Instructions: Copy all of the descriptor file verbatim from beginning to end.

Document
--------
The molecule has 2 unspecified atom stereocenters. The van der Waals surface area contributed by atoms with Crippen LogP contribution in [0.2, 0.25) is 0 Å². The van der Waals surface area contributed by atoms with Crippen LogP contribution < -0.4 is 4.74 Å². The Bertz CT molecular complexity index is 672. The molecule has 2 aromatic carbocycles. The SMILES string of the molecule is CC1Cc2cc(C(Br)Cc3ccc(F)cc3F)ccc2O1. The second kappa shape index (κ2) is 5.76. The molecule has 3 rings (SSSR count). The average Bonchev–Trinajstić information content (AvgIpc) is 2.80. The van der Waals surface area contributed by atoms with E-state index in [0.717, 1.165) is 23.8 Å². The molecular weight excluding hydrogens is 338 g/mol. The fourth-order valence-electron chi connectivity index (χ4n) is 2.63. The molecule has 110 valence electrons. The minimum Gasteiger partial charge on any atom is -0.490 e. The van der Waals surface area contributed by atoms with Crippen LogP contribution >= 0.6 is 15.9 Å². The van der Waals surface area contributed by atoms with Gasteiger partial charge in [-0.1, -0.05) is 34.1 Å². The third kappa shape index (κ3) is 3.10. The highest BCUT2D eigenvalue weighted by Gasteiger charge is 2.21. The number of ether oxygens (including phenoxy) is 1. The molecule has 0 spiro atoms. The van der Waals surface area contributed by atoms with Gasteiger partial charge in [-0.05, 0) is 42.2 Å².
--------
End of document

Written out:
The molecule has 2 unspecified atom stereocenters. The van der Waals surface area contributed by atoms with Crippen LogP contribution in [0.2, 0.25) is 0 Å². The van der Waals surface area contributed by atoms with Crippen LogP contribution < -0.4 is 4.74 Å². The Bertz CT molecular complexity index is 672. The molecule has 2 aromatic carbocycles. The SMILES string of the molecule is CC1Cc2cc(C(Br)Cc3ccc(F)cc3F)ccc2O1. The second kappa shape index (κ2) is 5.76. The molecule has 3 rings (SSSR count). The average Bonchev–Trinajstić information content (AvgIpc) is 2.80. The van der Waals surface area contributed by atoms with E-state index in [0.717, 1.165) is 23.8 Å². The molecular weight excluding hydrogens is 338 g/mol. The fourth-order valence-electron chi connectivity index (χ4n) is 2.63. The molecule has 110 valence electrons. The minimum Gasteiger partial charge on any atom is -0.490 e. The van der Waals surface area contributed by atoms with Crippen LogP contribution >= 0.6 is 15.9 Å². The van der Waals surface area contributed by atoms with Gasteiger partial charge in [-0.1, -0.05) is 34.1 Å². The third kappa shape index (κ3) is 3.10. The highest BCUT2D eigenvalue weighted by Gasteiger charge is 2.21. The number of ether oxygens (including phenoxy) is 1. The molecule has 0 spiro atoms. The van der Waals surface area contributed by atoms with Gasteiger partial charge in [-0.05, 0) is 42.2 Å².